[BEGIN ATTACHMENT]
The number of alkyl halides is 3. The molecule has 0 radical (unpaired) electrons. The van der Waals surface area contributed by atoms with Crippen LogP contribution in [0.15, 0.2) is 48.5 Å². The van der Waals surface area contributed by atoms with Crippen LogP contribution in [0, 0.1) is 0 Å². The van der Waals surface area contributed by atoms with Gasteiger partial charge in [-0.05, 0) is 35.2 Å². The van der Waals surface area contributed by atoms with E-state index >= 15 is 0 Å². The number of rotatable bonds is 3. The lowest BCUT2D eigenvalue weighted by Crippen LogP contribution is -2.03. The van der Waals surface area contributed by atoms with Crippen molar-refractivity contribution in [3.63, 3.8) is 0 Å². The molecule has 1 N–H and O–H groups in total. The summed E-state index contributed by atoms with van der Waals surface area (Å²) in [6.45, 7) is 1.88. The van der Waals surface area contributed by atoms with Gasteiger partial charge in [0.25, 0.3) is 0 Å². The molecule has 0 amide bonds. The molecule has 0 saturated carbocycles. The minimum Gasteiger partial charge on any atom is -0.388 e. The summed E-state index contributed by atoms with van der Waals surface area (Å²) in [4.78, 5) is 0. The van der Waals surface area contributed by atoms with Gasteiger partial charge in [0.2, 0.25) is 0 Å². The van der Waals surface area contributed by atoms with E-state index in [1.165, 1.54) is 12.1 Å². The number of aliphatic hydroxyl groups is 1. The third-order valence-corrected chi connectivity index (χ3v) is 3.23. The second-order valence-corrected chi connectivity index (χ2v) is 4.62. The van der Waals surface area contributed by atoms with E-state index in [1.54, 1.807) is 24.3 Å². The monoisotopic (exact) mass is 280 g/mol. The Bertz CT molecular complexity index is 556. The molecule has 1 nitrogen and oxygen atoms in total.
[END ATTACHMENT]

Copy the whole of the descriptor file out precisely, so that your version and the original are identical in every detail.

The number of alkyl halides is 3. The molecule has 0 radical (unpaired) electrons. The van der Waals surface area contributed by atoms with Crippen LogP contribution in [0.15, 0.2) is 48.5 Å². The van der Waals surface area contributed by atoms with Crippen LogP contribution in [0, 0.1) is 0 Å². The van der Waals surface area contributed by atoms with Gasteiger partial charge in [-0.05, 0) is 35.2 Å². The van der Waals surface area contributed by atoms with E-state index >= 15 is 0 Å². The number of rotatable bonds is 3. The lowest BCUT2D eigenvalue weighted by Crippen LogP contribution is -2.03. The van der Waals surface area contributed by atoms with Crippen molar-refractivity contribution in [3.63, 3.8) is 0 Å². The molecule has 1 N–H and O–H groups in total. The summed E-state index contributed by atoms with van der Waals surface area (Å²) in [6.45, 7) is 1.88. The van der Waals surface area contributed by atoms with Gasteiger partial charge in [0.25, 0.3) is 0 Å². The molecule has 0 amide bonds. The molecule has 0 saturated carbocycles. The minimum Gasteiger partial charge on any atom is -0.388 e. The summed E-state index contributed by atoms with van der Waals surface area (Å²) in [4.78, 5) is 0. The van der Waals surface area contributed by atoms with Gasteiger partial charge in [0.2, 0.25) is 0 Å². The van der Waals surface area contributed by atoms with E-state index in [1.165, 1.54) is 12.1 Å². The number of aliphatic hydroxyl groups is 1. The third-order valence-corrected chi connectivity index (χ3v) is 3.23. The second-order valence-corrected chi connectivity index (χ2v) is 4.62. The van der Waals surface area contributed by atoms with E-state index in [1.54, 1.807) is 24.3 Å². The monoisotopic (exact) mass is 280 g/mol. The Bertz CT molecular complexity index is 556. The molecule has 1 nitrogen and oxygen atoms in total.